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On the steel hulled ships they would lap the metal like that, sort of like the plating on a WWII ship hull. Without welding, you have to lap it to eliminate leaks. To me that looks a little excessive, I'd do it simply with masking and a thick coat of paint to differentiate (like I did on my USS Weehawken). I think, though, that Onondaga had a wood hull, though; have to look that up.

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PostPosted: Mon Aug 13, 2012 6:15 pm 
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Nice find Michael.

Yeah, I was going to say, none of the pics or drawings I've seen show wide bands like that. Nice looking model though.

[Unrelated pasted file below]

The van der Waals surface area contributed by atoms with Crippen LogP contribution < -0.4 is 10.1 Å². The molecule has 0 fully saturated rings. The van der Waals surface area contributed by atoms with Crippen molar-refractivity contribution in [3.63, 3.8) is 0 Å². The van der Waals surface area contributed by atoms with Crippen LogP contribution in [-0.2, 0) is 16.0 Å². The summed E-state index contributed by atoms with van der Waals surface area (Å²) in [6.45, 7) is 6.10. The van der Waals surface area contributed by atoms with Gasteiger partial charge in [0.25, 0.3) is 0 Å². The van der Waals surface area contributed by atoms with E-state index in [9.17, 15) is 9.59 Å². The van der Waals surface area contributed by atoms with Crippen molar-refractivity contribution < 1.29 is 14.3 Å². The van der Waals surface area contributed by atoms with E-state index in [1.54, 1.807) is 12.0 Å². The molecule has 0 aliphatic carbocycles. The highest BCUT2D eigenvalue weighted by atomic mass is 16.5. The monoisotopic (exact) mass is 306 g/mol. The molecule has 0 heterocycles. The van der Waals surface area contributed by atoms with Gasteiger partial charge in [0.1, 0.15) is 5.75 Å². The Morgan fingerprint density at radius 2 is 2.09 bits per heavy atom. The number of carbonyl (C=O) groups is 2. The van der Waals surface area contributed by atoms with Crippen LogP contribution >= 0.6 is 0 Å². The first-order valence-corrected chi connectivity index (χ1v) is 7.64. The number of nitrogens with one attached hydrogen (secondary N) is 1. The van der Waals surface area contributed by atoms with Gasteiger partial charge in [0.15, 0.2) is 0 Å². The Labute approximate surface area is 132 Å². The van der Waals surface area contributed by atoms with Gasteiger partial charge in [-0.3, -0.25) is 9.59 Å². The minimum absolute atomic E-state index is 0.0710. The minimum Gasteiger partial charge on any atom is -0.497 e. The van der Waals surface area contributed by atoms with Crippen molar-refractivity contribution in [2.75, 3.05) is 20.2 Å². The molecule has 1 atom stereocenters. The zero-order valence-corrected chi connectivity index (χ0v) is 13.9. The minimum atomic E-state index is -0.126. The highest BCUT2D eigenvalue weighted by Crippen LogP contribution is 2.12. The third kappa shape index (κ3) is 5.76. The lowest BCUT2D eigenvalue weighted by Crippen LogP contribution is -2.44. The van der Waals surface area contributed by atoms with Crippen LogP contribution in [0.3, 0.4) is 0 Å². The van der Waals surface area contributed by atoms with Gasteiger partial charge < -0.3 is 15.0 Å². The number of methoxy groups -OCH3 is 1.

-Dean


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PostPosted: Mon Aug 13, 2012 6:36 pm 
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Just looked, and Onondaga did indeed have a steel hull. She was supposed to be wood, but the builders ignored that requirement and went with steel. So she would indeed have had a banding like that, but as I said, less pronounced. There's a book I have, but can't find right now, called something like "Monitors: The Men, Myths, Legends" that has a photo of USS Tecumseh on the ways in Jersey City, where the banding is visible. That's maybe the only photo I've seen it in, and that book is the only place I've seen that photo. It's high on my "to get list" if I ever get to NARA in DC to look through their Civil War photos.

In higher res versions of the below USS Camanche image you can barely make out the banding at the bow as it cuts diagonally upwards.